I remember standing with a friend at the Detroit auto show about a decade ago when the Chinese automaker, Geely, announced plans to sell its cars in the U.S. Having witnessed the rise of Hyundai and Kia, I didn't laugh, but told my buddy that when Chinese-built cars first arrive on our shores, they will have familiar names. I never suspected Volvo, but here it is. And, I never suspected Geely would own Volvo, but here it does.
The question is, "Does it matter?" Yes and no. The S60 Inscription wouldn't exist without the Chinese market. It comes with a 3-inch stretch in wheelbase over standard S60s, giving rear passengers the ability to cross their legs and stretch out. This is important in China where people who own cars like the S60 tend to be chauffeured. In America, it just makes a roomier ride.
In both wheelbases, the S60 embodies the modern Volvo. The upright grille flanked by active headlamps flow into a sculpted hood, arching roofline, and tall rear deck. Inscription models are distinguished by 18-inch diamond-cut alloy wheels, rear bumper chrome strip, and LED license plate light. For a car that's been on the market a number of years, it is aging gracefully.
I'd buy an S60 just for the plush leather seats - heated front and rear. Thick side bolsters keep you planted while whiplash-protection headrests stand by just in case. By Swedish tradition, the cabin is comfortable and well-made, but not ostentatious. The thin control stack with storage behind, Linear Walnut Wood inlays, and LCD instrument cluster feel very contemporary. A power moonroof, harman/kardon audio, Bluetooth and rain-sensing wipers top this cupcake. Inscription models also get power rear sunshades, rear side window shades, additional sound deadening, and heated steering wheel.
Being a family-friendly Volvo, you can bet the S60 comes packed with the latest safety gear. Besides a full array of airbags and body structure that aced the super-tough small-offset crash test, our loaded model has forward collision alert with auto brake, pedestrian warning with auto brake, lane keep assist, adaptive cruise control, rear camera, and beepers to protect every flank and facet. Slip it in easily with the semi-automated parallel parking assist.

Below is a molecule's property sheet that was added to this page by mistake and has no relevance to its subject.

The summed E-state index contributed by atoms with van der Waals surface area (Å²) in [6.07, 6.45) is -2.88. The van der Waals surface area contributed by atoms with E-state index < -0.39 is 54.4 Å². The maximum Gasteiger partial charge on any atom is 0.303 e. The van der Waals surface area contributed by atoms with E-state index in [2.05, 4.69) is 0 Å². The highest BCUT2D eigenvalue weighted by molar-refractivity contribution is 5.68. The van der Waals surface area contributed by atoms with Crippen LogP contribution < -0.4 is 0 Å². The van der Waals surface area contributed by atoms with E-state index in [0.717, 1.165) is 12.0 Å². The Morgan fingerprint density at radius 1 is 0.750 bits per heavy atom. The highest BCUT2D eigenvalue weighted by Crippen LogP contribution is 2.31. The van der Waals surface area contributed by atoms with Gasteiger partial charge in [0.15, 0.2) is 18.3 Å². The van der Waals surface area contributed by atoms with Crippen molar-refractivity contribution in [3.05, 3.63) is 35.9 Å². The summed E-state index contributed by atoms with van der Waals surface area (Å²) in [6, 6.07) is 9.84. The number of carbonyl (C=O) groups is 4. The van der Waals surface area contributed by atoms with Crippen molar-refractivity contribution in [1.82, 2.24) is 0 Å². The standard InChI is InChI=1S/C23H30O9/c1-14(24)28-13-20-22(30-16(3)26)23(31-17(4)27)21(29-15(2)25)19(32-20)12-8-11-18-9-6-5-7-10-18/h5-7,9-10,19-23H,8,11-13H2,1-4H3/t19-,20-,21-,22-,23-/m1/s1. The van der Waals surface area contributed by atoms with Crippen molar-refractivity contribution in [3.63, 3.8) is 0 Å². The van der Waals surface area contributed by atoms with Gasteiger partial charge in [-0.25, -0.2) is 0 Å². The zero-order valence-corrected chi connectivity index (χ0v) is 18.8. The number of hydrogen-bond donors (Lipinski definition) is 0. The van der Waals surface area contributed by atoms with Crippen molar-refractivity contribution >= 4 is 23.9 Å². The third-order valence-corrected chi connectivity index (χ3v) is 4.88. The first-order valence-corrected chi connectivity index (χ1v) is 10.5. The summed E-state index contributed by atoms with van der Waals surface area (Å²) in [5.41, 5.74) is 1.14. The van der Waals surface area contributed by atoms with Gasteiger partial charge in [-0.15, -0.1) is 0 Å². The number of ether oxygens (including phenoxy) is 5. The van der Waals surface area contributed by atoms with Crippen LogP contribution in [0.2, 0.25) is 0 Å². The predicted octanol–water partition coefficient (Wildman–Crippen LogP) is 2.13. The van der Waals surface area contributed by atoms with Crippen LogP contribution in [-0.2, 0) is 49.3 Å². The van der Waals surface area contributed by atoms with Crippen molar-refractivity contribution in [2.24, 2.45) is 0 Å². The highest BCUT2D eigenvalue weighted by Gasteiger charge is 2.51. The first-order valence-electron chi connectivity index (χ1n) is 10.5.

Want a downside? And, it's a surprising one. If babies and small children will ride in the back, getting them in and out requires a limber contortionist. The longer roofline makes side-loading offspring easier, but those bottom child seat anchors are hard to hook, causing a stream of expletives when I retrieved my daughter at daycare. Volvo can do better.
Moving from comfort to performance, our car has a 2.0-liter turbocharged four-cylinder engine that unleashes 240 horsepower upon the 8-speed automatic transmission. We skipped all-wheel-drive, so it all goes to make the front wheels happy. Start/stop technology that pauses the engine at stoplights, and ECO+ mode that optimizes the powertrain to conserve fuel, enables 25/37-MPG city/hwy.
Before you get your meggings in a bunch about the Chinese, remember Volvo is planning to spend $500 million on a new assembly plant in Berkeley County, S.C. We may soon drive more Chinese-built Volvos, but we'll also drive many American-built ones. What matters most is that they all have their Swedish heritage safely intact. And, the S60 Inscription definitely does.
While the Volvo S60 starts at $33,950, our loaded Inscription came to $45,925 - a relative bargain for all it offers. Competitors include the Mercedes-Benz C-Class, Buick Regal/LaCrosse, BMW 3-Series, Infiniti Q50, Lexus ES, and Acura TLX.
Watch Casey's video review of the S60 Inscription or follow him on Twitter: @AutoCasey.
2016 Volvo S60 Inscription
- Five-passenger, FWD sedan
- Powertrain: 240hp 2.0-liter Turbo-4, 8-spd auto trans
- Suspension f/r: Ind/Ind
- Wheels f/r: 18-inch/18-inch alloy
- Brakes f/r: disc/disc
- Must-have features: Safety/luxury
- Fuel economy: 25/37 mpg city/hwy
- Assembly: Chengdu, China
- Base/as-tested price: $33,950/45,925